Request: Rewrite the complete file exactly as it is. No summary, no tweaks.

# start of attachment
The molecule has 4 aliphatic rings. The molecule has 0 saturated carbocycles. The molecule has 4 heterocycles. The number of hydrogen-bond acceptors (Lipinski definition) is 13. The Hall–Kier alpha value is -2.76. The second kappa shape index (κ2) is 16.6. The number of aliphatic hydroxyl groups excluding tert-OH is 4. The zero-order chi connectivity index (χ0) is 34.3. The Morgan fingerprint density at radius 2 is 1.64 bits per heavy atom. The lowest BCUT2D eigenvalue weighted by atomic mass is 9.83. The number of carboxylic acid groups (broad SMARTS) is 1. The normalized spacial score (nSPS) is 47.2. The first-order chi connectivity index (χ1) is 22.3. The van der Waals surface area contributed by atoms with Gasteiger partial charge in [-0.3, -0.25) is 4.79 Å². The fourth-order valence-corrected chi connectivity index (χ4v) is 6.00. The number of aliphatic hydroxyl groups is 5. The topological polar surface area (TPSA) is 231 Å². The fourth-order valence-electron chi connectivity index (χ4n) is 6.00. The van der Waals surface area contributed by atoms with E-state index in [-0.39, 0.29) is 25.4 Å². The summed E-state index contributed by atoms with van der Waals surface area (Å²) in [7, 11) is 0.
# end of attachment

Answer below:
The molecule has 4 aliphatic rings. The molecule has 0 saturated carbocycles. The molecule has 4 heterocycles. The number of hydrogen-bond acceptors (Lipinski definition) is 13. The Hall–Kier alpha value is -2.76. The second kappa shape index (κ2) is 16.6. The number of aliphatic hydroxyl groups excluding tert-OH is 4. The zero-order chi connectivity index (χ0) is 34.3. The Morgan fingerprint density at radius 2 is 1.64 bits per heavy atom. The lowest BCUT2D eigenvalue weighted by atomic mass is 9.83. The number of carboxylic acid groups (broad SMARTS) is 1. The normalized spacial score (nSPS) is 47.2. The first-order chi connectivity index (χ1) is 22.3. The van der Waals surface area contributed by atoms with Gasteiger partial charge in [-0.3, -0.25) is 4.79 Å². The fourth-order valence-corrected chi connectivity index (χ4v) is 6.00. The number of aliphatic hydroxyl groups is 5. The topological polar surface area (TPSA) is 231 Å². The fourth-order valence-electron chi connectivity index (χ4n) is 6.00. The van der Waals surface area contributed by atoms with E-state index in [-0.39, 0.29) is 25.4 Å². The summed E-state index contributed by atoms with van der Waals surface area (Å²) in [7, 11) is 0.